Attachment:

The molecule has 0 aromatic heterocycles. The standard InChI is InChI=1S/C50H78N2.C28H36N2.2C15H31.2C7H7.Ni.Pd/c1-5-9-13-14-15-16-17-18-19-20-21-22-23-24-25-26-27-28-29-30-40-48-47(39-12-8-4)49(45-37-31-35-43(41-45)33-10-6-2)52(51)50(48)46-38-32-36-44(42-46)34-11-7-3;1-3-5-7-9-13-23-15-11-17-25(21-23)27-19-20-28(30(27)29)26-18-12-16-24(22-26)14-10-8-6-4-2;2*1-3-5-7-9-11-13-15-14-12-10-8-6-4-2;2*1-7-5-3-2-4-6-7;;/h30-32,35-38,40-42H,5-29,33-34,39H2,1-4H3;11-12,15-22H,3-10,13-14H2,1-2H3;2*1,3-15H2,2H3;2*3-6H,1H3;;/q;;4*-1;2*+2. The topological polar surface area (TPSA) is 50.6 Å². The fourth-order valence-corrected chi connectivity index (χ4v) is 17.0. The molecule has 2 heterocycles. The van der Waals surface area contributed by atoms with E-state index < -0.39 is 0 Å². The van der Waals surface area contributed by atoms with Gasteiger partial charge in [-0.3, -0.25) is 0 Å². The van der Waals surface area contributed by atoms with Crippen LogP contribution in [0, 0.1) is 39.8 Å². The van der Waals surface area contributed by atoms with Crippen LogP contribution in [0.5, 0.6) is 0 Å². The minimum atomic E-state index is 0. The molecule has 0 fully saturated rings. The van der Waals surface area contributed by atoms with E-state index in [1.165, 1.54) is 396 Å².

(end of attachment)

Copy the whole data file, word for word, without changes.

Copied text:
The molecule has 0 aromatic heterocycles. The standard InChI is InChI=1S/C50H78N2.C28H36N2.2C15H31.2C7H7.Ni.Pd/c1-5-9-13-14-15-16-17-18-19-20-21-22-23-24-25-26-27-28-29-30-40-48-47(39-12-8-4)49(45-37-31-35-43(41-45)33-10-6-2)52(51)50(48)46-38-32-36-44(42-46)34-11-7-3;1-3-5-7-9-13-23-15-11-17-25(21-23)27-19-20-28(30(27)29)26-18-12-16-24(22-26)14-10-8-6-4-2;2*1-3-5-7-9-11-13-15-14-12-10-8-6-4-2;2*1-7-5-3-2-4-6-7;;/h30-32,35-38,40-42H,5-29,33-34,39H2,1-4H3;11-12,15-22H,3-10,13-14H2,1-2H3;2*1,3-15H2,2H3;2*3-6H,1H3;;/q;;4*-1;2*+2. The topological polar surface area (TPSA) is 50.6 Å². The fourth-order valence-corrected chi connectivity index (χ4v) is 17.0. The molecule has 2 heterocycles. The van der Waals surface area contributed by atoms with E-state index < -0.39 is 0 Å². The van der Waals surface area contributed by atoms with Gasteiger partial charge in [-0.3, -0.25) is 0 Å². The van der Waals surface area contributed by atoms with Crippen LogP contribution in [0, 0.1) is 39.8 Å². The van der Waals surface area contributed by atoms with Crippen LogP contribution in [0.5, 0.6) is 0 Å². The minimum atomic E-state index is 0. The molecule has 0 fully saturated rings. The van der Waals surface area contributed by atoms with E-state index in [1.165, 1.54) is 396 Å².